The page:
by Katie Scaife, project manager, Unlocking Our Sound Heritage, Bristol Archives
Get out the bubbly! Today – 27 October – is the UNESCO World Day for Audiovisual Heritage.
This year’s theme is Window on the World, and couldn’t be more apt. Through audio recordings, past voices speak again, providing a window into worlds that are often fast-disappearing.
Audio-visual archives tell us stories about people’s lives and cultures from all over the world. They represent a priceless heritage… since they reflect the cultural, social and linguistic diversity of our communities. Conserving this heritage and ensuring it remains accessible to the public and future generations is a vital goal for all memory institutions as well as the public at large. [i]
Our focus on audio heritage
Bristol Archives’ Unlocking Our Sound Heritage (UOSH) team is proud to be conserving and preserving our shared audio heritage.
We digitise audio recordings from all over south west England; recordings that capture wildlife, music, oral history, dialects, drama, talks, and so much more.
Unfortunately, these recordings are at risk of being lost forever as the equipment to play them disappears and the materials they are made of begin to naturally decay.
Here’s a little video to show you what we mean. Where the tape is brown, you have lovely old audio. Where it is clear, the audio is gone forever, flaked off due to age.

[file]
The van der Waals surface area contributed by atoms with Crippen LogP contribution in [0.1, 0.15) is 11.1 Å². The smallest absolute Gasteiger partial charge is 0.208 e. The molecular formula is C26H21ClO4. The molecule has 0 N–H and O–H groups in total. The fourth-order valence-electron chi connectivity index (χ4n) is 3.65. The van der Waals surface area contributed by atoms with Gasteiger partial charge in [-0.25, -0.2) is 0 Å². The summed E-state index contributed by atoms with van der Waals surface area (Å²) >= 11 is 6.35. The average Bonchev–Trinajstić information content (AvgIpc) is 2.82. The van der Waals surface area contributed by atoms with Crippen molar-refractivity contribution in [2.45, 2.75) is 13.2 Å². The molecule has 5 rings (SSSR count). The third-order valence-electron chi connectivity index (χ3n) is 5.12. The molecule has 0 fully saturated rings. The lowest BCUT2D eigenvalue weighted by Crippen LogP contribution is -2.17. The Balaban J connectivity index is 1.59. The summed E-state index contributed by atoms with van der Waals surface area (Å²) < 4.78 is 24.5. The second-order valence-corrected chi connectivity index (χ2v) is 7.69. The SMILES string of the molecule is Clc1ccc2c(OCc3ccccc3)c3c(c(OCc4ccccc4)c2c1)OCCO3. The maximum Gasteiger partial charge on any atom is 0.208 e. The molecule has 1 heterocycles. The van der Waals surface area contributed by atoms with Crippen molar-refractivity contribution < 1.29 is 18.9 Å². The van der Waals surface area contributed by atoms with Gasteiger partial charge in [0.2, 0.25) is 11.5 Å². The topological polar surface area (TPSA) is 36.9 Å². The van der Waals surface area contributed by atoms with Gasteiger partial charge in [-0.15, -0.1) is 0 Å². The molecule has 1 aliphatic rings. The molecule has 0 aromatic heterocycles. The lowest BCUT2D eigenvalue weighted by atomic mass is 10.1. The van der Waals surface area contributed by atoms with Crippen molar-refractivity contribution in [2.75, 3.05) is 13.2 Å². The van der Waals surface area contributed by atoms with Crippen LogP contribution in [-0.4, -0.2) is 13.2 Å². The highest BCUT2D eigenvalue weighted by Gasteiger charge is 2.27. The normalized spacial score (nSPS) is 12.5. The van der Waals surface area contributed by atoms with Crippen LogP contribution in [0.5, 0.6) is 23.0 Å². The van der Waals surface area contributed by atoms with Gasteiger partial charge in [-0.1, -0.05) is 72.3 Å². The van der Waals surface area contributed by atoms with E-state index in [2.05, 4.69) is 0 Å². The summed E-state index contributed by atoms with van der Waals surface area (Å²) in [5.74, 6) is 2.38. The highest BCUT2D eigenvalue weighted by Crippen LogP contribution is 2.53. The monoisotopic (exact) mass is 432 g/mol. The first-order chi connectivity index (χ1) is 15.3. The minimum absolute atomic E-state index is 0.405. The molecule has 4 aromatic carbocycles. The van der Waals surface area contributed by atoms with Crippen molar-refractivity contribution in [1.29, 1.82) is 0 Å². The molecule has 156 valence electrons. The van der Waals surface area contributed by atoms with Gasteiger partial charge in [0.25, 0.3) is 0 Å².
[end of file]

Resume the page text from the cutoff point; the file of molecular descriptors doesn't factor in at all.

We’re also working to raise awareness of the importance and value of the nations’ sound heritage, and fascinate new audiences with the immediacy of sound.
- Listen out for UOSH on the air in partnership with BCfm. Twelve citizen journalists are creating podcasts and broadcasts based on archival audio digitised and shared via UOSH.
- Put Monday 30 November in your diary for a special online talk – Black voices from Bristol’s past by Sherrie Eugene-Hart. Featuring Black Bristol voices from Bristol Archives, digitised and made accessible by UOSH. Some of these voices have not been heard in decades.
- The next exhibition from the British Empire & Commonweath Collection team will feature audio excerpts from oral history interviews.
- If you’re not booked onto our Basement Tapes Day event today, that’s a shame!
- Recordings of Bristolians recollecting the Blitz are being used to engage KS2 children in the city’s history, like this clip – Mrs Harvey recalls listening to the sound of the bombs and buildings crumbling. Bristol Libraries, A Town in the West Country audio collection; TWC30
Finally next year the UOSH team will start offering training and advice to help people care for and preserve their own archival audio collections, from large institutions like archives and museums to small personal collections. Check out our other blogs this week and find our past blogs.
Unlocking Our Sound Heritage is a national project led by the British Library and supported by the National Lottery Heritage Fund. Find out more about the project.